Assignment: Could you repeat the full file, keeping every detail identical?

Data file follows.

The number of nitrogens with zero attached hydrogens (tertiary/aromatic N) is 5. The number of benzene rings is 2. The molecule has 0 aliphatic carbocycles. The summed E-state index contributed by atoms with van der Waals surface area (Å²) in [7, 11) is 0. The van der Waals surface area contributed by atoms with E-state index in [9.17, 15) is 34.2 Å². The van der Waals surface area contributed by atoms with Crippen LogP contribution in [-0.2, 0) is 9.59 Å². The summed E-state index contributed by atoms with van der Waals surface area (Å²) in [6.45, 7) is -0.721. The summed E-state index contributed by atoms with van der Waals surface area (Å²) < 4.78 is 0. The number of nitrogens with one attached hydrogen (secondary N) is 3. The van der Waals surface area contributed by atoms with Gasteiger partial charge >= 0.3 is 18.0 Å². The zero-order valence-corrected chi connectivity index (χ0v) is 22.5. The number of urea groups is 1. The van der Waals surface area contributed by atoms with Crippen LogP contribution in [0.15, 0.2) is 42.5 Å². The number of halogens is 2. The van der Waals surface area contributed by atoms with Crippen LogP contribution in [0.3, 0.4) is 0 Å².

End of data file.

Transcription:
The number of nitrogens with zero attached hydrogens (tertiary/aromatic N) is 5. The number of benzene rings is 2. The molecule has 0 aliphatic carbocycles. The summed E-state index contributed by atoms with van der Waals surface area (Å²) in [7, 11) is 0. The van der Waals surface area contributed by atoms with E-state index in [9.17, 15) is 34.2 Å². The van der Waals surface area contributed by atoms with Crippen LogP contribution in [-0.2, 0) is 9.59 Å². The summed E-state index contributed by atoms with van der Waals surface area (Å²) in [6.45, 7) is -0.721. The summed E-state index contributed by atoms with van der Waals surface area (Å²) < 4.78 is 0. The number of nitrogens with one attached hydrogen (secondary N) is 3. The van der Waals surface area contributed by atoms with Gasteiger partial charge >= 0.3 is 18.0 Å². The zero-order valence-corrected chi connectivity index (χ0v) is 22.5. The number of urea groups is 1. The van der Waals surface area contributed by atoms with Crippen LogP contribution in [0.15, 0.2) is 42.5 Å². The number of halogens is 2. The van der Waals surface area contributed by atoms with Crippen LogP contribution in [0.3, 0.4) is 0 Å².